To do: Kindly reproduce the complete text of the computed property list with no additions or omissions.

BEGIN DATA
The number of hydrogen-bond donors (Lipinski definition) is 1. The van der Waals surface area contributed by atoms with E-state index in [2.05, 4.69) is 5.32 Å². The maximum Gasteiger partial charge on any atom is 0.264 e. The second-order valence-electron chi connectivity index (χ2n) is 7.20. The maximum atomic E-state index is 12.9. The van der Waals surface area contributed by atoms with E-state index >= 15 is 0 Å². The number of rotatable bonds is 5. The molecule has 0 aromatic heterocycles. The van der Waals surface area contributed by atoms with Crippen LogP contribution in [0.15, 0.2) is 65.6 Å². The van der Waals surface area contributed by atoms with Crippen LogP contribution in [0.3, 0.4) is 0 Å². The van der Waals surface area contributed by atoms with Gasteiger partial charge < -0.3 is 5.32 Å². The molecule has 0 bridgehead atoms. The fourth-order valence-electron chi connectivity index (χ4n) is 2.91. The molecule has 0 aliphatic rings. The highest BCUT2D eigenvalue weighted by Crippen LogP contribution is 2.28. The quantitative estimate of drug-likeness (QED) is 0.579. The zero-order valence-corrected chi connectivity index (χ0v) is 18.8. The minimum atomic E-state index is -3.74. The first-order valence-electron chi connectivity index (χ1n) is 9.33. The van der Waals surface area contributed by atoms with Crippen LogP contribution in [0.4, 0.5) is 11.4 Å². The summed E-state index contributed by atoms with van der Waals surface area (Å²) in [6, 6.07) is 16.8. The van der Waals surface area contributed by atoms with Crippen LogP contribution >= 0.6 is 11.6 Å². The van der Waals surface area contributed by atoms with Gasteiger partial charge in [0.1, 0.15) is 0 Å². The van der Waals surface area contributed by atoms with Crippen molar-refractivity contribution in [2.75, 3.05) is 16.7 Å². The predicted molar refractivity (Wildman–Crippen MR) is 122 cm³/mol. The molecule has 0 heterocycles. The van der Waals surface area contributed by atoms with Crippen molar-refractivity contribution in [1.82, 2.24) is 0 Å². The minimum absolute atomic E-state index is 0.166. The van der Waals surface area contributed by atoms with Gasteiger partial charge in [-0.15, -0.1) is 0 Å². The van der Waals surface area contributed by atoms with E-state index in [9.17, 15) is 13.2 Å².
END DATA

The number of hydrogen-bond donors (Lipinski definition) is 1. The van der Waals surface area contributed by atoms with E-state index in [2.05, 4.69) is 5.32 Å². The maximum Gasteiger partial charge on any atom is 0.264 e. The second-order valence-electron chi connectivity index (χ2n) is 7.20. The maximum atomic E-state index is 12.9. The van der Waals surface area contributed by atoms with E-state index >= 15 is 0 Å². The number of rotatable bonds is 5. The molecule has 0 aromatic heterocycles. The van der Waals surface area contributed by atoms with Crippen LogP contribution in [0.15, 0.2) is 65.6 Å². The van der Waals surface area contributed by atoms with Crippen LogP contribution in [0.3, 0.4) is 0 Å². The van der Waals surface area contributed by atoms with Gasteiger partial charge < -0.3 is 5.32 Å². The molecule has 0 bridgehead atoms. The fourth-order valence-electron chi connectivity index (χ4n) is 2.91. The molecule has 0 aliphatic rings. The highest BCUT2D eigenvalue weighted by Crippen LogP contribution is 2.28. The quantitative estimate of drug-likeness (QED) is 0.579. The zero-order valence-corrected chi connectivity index (χ0v) is 18.8. The minimum atomic E-state index is -3.74. The first-order valence-electron chi connectivity index (χ1n) is 9.33. The van der Waals surface area contributed by atoms with Crippen LogP contribution in [0.4, 0.5) is 11.4 Å². The summed E-state index contributed by atoms with van der Waals surface area (Å²) in [6, 6.07) is 16.8. The van der Waals surface area contributed by atoms with Crippen LogP contribution >= 0.6 is 11.6 Å². The van der Waals surface area contributed by atoms with Gasteiger partial charge in [0.1, 0.15) is 0 Å². The van der Waals surface area contributed by atoms with Crippen molar-refractivity contribution in [2.75, 3.05) is 16.7 Å². The predicted molar refractivity (Wildman–Crippen MR) is 122 cm³/mol. The molecule has 0 heterocycles. The van der Waals surface area contributed by atoms with Crippen molar-refractivity contribution in [1.82, 2.24) is 0 Å². The minimum absolute atomic E-state index is 0.166. The van der Waals surface area contributed by atoms with Gasteiger partial charge in [-0.15, -0.1) is 0 Å². The van der Waals surface area contributed by atoms with E-state index in [9.17, 15) is 13.2 Å².